Bad Science covers an interesting new replication of Asch’s famous conformity experiments – a classic study where participants stated that a line was longer or shorter than it really was simply because others in the room also gave the clearly erroneous answer.
In the original study (there’s some great video here), the other people in the room were stooges, asked by the experimenters to give the wrong answer, but this new study used technology to genuinely show different images to everyone except the conformity target and the results were strikingly different.
Instead of one real subject in a room full of stranger stooges, they used polarising glasses – the same technology used to present a different image to the left and right eye for 3D films – to show participants different images on the same screen, at the same time, in the same room. This meant that friends could disagree, legitimately, and so exert social pressure, but without faking it.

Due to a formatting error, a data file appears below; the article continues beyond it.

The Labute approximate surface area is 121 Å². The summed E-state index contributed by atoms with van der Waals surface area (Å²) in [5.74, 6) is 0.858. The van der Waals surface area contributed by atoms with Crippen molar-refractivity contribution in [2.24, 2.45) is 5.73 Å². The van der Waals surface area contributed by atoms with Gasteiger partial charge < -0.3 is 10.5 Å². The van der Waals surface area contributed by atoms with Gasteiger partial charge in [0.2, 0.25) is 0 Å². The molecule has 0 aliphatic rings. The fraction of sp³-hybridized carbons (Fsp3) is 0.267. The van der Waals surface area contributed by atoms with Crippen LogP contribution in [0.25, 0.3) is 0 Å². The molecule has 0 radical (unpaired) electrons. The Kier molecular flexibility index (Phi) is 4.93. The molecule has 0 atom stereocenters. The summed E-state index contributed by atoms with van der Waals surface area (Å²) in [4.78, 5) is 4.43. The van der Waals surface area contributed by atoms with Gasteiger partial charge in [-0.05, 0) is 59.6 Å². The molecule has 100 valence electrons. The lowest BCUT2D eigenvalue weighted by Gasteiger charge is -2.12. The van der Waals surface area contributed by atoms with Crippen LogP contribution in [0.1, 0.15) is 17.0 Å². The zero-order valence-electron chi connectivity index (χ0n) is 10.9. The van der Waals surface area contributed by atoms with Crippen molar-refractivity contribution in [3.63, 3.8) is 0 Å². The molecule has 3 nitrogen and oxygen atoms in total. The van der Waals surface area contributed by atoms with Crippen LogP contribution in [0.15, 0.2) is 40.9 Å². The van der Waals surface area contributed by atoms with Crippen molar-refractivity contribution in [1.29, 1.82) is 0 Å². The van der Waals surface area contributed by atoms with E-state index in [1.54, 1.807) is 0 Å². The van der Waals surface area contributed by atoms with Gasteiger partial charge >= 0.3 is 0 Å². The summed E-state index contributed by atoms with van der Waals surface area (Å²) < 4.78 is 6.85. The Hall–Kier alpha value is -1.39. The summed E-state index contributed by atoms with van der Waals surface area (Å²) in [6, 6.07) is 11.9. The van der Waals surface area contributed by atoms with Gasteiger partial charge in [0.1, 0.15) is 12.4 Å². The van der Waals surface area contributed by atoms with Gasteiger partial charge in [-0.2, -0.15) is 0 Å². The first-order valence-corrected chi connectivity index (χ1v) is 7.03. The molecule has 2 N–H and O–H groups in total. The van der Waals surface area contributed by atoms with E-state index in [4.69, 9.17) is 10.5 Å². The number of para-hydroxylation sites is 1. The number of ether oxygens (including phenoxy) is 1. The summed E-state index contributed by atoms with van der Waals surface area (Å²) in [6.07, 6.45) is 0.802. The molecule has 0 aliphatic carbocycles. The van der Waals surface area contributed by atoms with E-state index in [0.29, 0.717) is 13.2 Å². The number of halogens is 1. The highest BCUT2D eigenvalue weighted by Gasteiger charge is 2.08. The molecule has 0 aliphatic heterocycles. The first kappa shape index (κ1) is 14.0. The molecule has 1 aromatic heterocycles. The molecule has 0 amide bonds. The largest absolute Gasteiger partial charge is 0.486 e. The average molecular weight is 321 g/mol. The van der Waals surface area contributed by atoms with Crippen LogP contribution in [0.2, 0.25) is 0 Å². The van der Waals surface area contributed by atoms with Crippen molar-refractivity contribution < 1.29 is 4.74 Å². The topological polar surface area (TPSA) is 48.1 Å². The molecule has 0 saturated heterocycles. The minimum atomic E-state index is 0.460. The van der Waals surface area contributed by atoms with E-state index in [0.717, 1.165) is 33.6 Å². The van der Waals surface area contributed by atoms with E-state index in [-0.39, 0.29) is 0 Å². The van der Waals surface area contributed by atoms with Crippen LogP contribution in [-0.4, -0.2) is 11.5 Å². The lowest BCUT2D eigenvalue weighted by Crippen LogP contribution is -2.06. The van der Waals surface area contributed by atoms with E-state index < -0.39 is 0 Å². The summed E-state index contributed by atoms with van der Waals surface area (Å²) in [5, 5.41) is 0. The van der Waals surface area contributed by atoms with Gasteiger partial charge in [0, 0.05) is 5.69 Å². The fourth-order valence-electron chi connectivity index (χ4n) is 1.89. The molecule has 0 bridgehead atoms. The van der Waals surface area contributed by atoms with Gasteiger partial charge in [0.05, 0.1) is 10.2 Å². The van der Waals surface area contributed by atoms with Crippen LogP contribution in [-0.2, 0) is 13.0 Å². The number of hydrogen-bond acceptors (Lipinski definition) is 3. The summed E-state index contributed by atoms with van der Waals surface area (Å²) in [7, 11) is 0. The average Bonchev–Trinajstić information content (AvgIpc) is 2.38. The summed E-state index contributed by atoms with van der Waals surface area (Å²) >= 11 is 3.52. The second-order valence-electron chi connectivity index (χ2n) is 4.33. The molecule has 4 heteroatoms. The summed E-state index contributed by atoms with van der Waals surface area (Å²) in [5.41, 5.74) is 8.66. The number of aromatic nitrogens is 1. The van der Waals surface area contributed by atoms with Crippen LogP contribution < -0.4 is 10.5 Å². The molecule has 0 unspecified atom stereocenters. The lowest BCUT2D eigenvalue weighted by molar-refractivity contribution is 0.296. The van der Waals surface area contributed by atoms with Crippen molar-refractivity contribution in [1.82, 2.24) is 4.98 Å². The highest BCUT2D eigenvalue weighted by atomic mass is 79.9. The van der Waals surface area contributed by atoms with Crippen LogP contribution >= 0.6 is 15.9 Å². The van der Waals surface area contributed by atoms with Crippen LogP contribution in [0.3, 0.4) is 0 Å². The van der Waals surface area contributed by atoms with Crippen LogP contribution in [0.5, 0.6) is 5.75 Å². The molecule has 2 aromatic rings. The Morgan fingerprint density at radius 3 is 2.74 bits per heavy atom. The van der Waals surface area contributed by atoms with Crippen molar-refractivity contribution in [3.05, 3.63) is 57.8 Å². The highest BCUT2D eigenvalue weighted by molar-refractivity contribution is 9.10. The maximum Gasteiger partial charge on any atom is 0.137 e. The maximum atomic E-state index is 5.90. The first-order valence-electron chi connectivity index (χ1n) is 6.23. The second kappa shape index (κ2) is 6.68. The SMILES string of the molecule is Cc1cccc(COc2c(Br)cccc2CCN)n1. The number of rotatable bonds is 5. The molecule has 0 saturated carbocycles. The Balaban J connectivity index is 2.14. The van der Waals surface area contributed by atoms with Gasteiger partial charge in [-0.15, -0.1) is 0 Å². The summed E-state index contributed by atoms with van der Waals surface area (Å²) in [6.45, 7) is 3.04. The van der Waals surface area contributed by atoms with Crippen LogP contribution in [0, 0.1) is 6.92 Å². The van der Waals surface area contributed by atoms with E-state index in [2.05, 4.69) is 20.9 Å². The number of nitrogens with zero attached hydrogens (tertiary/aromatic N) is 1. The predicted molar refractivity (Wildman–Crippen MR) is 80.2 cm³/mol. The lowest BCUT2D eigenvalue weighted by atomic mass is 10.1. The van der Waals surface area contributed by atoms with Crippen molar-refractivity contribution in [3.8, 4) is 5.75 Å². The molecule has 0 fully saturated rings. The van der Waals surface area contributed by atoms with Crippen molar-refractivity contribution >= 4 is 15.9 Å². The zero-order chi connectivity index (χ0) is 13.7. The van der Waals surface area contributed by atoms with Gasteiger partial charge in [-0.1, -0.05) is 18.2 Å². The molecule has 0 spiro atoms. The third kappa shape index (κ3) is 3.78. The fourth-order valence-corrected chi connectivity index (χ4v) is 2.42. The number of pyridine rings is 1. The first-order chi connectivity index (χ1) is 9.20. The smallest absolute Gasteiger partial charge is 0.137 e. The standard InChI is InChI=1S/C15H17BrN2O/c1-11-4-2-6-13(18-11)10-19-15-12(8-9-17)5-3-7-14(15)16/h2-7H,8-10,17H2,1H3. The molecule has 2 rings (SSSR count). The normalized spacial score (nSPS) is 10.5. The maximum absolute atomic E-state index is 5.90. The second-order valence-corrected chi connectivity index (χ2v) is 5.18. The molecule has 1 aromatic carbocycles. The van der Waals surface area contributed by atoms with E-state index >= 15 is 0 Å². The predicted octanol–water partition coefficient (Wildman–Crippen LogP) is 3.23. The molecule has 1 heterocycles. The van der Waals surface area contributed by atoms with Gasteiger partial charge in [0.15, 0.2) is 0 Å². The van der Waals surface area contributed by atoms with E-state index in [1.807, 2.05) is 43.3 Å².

The results were problematic. Overall, sometimes the minority people did conform to peer pressure, giving incorrect answers. But when the results were broken down, women did conform, a third of the time, but men did not. This poses a problem. Why were the results of this study different to the original study?
The point of the piece is to highlight how science actually works, with conflicting results and context dependent changes in outcome, but there’s also a good discussion of possible reasons why the effect wasn’t replicated.